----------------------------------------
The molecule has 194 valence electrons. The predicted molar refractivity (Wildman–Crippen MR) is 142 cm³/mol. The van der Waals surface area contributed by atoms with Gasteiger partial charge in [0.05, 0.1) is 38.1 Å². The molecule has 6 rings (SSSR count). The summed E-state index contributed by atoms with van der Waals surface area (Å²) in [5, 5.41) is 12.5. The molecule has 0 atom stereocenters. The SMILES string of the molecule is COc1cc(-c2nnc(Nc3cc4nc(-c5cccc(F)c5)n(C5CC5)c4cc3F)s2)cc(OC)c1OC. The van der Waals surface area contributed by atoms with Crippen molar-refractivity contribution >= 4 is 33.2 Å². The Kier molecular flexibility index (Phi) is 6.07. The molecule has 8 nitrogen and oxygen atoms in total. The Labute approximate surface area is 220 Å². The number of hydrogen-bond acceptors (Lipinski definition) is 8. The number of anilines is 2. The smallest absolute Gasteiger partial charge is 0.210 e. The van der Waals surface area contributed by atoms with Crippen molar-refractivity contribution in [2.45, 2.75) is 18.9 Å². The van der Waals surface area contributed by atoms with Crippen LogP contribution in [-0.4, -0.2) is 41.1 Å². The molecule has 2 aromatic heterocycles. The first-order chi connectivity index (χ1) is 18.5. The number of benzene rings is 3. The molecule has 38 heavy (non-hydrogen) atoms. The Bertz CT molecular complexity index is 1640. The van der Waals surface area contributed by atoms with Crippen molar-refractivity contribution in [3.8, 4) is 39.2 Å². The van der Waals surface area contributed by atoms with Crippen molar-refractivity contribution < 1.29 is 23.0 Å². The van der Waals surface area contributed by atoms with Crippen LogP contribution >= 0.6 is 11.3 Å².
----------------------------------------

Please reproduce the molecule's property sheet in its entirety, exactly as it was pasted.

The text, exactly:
The molecule has 194 valence electrons. The predicted molar refractivity (Wildman–Crippen MR) is 142 cm³/mol. The van der Waals surface area contributed by atoms with Gasteiger partial charge in [0.05, 0.1) is 38.1 Å². The molecule has 6 rings (SSSR count). The summed E-state index contributed by atoms with van der Waals surface area (Å²) in [5, 5.41) is 12.5. The molecule has 0 atom stereocenters. The SMILES string of the molecule is COc1cc(-c2nnc(Nc3cc4nc(-c5cccc(F)c5)n(C5CC5)c4cc3F)s2)cc(OC)c1OC. The van der Waals surface area contributed by atoms with Crippen molar-refractivity contribution >= 4 is 33.2 Å². The Kier molecular flexibility index (Phi) is 6.07. The molecule has 8 nitrogen and oxygen atoms in total. The Labute approximate surface area is 220 Å². The number of hydrogen-bond acceptors (Lipinski definition) is 8. The number of anilines is 2. The smallest absolute Gasteiger partial charge is 0.210 e. The van der Waals surface area contributed by atoms with Crippen molar-refractivity contribution in [2.45, 2.75) is 18.9 Å². The van der Waals surface area contributed by atoms with Crippen LogP contribution in [-0.4, -0.2) is 41.1 Å². The molecule has 2 aromatic heterocycles. The first-order chi connectivity index (χ1) is 18.5. The number of benzene rings is 3. The molecule has 38 heavy (non-hydrogen) atoms. The Bertz CT molecular complexity index is 1640. The van der Waals surface area contributed by atoms with Crippen molar-refractivity contribution in [3.8, 4) is 39.2 Å². The van der Waals surface area contributed by atoms with Crippen molar-refractivity contribution < 1.29 is 23.0 Å². The van der Waals surface area contributed by atoms with Crippen LogP contribution >= 0.6 is 11.3 Å².